Saturday, June 25

Sex Education’s Aimee Lou Wood: ‘I had so much pain underneath it all’ | Sex education


IIn June, 26-year-old Aimee Lou Wood won a Bafta for Best Actress in a Comedy Show for her role as another Aimee (a teenager) on the hit Netflix show. Sex education, about a group of sexually active high school students, now returning for a third series. Even before the Baftas, Wood was always being stopped on the street. Fans wanted to talk to her about Sex education, upon everything, because they related to her so strongly. Wood is naturally so kind that he would strike up a conversation and be late. He then acted alongside Bill Nighy in the upcoming Oliver Hermanus film, Living“Obviously, everyone recognizes Bill Nighy and he handles it so gracefully,” says Wood, when we meet to speak in a North London photo studio. “With people on the street, I was like [she mock hyperventilates]: ‘Did I say the right thing? Was I nice enough? Now I’m learning to be: ‘Thank you very much!’ and keep walking. “

It’s easy to see why fans relate to Wood – no matter the ravishing beauty, she’s sparkling, warm, and expressive. She comes from a working-class family in Stockport, Greater Manchester, and although, following her parents’ divorce, her mother’s new partner paid her to attend a private secondary school, she kept her rich Mancunian tones: “I sound like my mother and I like that. I like that it sounds like where I’m from. “

He was trained in Rada and has experience in theater; “Sex Ed,” as Wood calls it, was his first television job. “It’s really funny how quickly he becomes a ‘TV star,'” laughs Wood, “and [snooty] “A TV star who goes to the theater?” I’m like, ‘I was doing this before!’ “

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Wood with Emma Mackey in Sex Education series three.
Wood with Emma Mackey in Sex Education series three. Photograph: Sam Taylor / Netflix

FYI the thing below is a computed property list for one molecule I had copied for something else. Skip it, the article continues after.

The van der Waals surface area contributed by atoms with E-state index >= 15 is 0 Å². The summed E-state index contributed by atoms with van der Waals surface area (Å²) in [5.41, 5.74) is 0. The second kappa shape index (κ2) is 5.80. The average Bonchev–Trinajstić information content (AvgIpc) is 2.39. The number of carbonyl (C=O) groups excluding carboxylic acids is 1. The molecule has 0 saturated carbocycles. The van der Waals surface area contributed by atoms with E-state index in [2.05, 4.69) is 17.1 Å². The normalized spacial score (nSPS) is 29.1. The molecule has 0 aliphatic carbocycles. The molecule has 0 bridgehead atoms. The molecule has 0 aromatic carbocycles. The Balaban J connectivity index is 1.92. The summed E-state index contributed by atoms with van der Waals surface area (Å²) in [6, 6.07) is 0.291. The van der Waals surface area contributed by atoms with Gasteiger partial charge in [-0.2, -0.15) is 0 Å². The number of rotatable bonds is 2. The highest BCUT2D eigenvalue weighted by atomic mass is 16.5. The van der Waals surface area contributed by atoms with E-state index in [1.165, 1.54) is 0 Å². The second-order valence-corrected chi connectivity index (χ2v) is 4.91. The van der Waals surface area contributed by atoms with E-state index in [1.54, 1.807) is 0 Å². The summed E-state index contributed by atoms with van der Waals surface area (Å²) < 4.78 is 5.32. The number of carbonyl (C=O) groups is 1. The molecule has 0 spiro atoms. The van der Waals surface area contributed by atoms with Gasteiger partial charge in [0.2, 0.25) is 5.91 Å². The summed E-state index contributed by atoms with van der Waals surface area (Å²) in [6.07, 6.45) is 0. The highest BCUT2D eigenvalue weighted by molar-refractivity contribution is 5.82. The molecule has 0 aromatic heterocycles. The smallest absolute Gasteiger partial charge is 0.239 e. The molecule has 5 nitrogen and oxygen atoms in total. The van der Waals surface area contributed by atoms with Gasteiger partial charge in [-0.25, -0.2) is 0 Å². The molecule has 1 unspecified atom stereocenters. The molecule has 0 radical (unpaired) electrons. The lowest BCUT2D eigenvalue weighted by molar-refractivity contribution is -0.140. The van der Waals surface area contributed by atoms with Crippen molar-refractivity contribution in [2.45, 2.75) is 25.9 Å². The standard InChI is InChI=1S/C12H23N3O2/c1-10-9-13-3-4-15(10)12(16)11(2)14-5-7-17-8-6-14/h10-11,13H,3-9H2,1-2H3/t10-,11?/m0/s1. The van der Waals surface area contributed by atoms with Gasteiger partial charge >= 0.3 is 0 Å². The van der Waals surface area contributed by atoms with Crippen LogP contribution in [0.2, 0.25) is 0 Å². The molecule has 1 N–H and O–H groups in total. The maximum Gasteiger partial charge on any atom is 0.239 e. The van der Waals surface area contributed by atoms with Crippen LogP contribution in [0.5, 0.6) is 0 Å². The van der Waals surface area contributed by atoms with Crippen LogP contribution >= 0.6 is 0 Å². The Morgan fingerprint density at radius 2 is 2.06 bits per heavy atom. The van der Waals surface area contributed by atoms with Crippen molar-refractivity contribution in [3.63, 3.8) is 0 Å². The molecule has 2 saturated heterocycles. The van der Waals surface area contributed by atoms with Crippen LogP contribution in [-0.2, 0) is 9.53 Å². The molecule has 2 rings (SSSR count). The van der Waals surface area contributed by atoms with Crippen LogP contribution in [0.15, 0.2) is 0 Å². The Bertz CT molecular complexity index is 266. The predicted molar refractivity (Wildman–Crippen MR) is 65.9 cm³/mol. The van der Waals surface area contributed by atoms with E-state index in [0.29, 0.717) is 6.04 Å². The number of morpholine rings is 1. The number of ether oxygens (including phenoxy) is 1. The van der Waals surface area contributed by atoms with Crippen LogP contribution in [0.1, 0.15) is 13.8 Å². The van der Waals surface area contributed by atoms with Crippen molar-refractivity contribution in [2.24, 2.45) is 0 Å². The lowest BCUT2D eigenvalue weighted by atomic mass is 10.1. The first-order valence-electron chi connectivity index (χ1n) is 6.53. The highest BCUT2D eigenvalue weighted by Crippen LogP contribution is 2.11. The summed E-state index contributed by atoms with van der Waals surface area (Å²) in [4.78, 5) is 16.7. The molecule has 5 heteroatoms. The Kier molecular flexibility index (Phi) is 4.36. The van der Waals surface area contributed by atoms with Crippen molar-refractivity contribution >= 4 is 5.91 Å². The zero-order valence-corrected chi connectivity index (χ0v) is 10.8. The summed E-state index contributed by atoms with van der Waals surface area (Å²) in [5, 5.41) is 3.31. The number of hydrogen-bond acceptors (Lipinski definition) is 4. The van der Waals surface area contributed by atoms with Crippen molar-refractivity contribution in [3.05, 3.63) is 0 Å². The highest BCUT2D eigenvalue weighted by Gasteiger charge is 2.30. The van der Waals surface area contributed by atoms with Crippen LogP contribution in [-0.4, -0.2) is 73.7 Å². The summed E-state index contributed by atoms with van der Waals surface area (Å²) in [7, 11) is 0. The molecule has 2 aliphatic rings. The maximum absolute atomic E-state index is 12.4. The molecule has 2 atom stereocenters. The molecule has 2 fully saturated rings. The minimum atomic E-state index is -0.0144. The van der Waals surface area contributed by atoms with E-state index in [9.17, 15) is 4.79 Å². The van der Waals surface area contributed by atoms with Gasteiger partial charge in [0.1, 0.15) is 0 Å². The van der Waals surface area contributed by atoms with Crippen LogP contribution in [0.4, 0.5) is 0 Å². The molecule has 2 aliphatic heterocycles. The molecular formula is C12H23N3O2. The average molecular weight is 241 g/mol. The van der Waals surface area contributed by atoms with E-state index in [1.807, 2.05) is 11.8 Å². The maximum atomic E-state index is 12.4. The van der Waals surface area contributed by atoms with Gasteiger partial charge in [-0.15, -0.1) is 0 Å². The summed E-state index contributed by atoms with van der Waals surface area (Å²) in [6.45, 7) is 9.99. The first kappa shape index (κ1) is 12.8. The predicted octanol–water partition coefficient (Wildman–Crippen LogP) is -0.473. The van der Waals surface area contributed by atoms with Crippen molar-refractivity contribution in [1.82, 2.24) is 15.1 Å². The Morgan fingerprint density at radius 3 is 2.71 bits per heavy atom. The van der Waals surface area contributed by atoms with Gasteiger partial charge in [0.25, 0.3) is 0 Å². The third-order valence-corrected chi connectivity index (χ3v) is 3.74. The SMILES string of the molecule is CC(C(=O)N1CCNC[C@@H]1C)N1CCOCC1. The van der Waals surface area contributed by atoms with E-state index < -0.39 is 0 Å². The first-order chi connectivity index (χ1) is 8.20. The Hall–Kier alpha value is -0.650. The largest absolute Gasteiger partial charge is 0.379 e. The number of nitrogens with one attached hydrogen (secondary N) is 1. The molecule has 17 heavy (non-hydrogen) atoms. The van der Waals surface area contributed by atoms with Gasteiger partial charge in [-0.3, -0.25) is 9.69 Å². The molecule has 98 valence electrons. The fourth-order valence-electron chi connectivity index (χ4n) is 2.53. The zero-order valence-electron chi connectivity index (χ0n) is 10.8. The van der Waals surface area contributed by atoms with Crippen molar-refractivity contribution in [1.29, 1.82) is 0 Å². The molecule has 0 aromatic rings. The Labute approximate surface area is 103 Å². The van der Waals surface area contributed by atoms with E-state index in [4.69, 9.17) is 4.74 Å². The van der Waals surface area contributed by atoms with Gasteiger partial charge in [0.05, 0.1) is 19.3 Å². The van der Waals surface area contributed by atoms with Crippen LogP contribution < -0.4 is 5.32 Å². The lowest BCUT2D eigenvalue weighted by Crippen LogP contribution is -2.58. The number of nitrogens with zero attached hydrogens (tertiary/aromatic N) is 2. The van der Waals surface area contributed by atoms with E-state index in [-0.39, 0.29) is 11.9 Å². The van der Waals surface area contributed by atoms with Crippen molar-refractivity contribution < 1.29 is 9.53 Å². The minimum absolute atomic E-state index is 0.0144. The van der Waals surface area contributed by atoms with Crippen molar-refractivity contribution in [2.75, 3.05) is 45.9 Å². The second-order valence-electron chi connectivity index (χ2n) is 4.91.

He made his stage debut at Mary Stuart in the Almeida, happening to appear in Bruce Norris Down state at the Steppenwolf Theater in Chicago and at the National in London. Last year, Wood played Sonya, all vulnerability bruised, in the production interrupted by Chekhov’s lockdown. Uncle Vanya, what was it filmed at the empty Harold Pinter theater by the BBC.

“I love to do everybody of that: television, cinema and theater ”, he says, but he loves theater in particular:“ You go back to the same story. You can say the same line 70 times and then one night it means something completely different. “She is willing to make sure she doesn’t stay away from live performances for so long that she develops stage fright, as she did when Down state Came to London: “In Chicago, everyone was there to see this amazing Steppenwolf outfit, nobody gave a shit; it was so liberating. In the National, it is [ominous tones]: ‘Aimee from Sex education he’s playing this role. ‘ Did you feel the weight of your celebrity? “Exactly! Eventually the autopilot took over, but I had never experienced stage fright like that. I felt so observed. “

Wood was in awe of the Baftas, but you just have to look Sex education realizing that she is a talented and versatile actress, able to combine her undeniable comedic brilliance with intense storylines, in a fluid and believable way. You believe in Screen-Aimee as she delivers her trademark jokes, but you also believe her when she stirs in darker waters. Wood was delighted to meet him Sex education cast for season three (filmed under strict Covid guidelines). She is now separated from her co-star Connor Swindells, whom she met on the show, but Wood says it was not a toxic breakup: “We have mutual respect and we want the best for each other.” How do you feel about playing the show’s notoriously explosive sex scenes? Wood notes that Sex education was the first to hire a privacy coordinator; Of all he had to do, he found a masturbation scene to be the most stressful: “You’re alone, you don’t have another actor to joke with: ‘This is a bit awkward! ‘”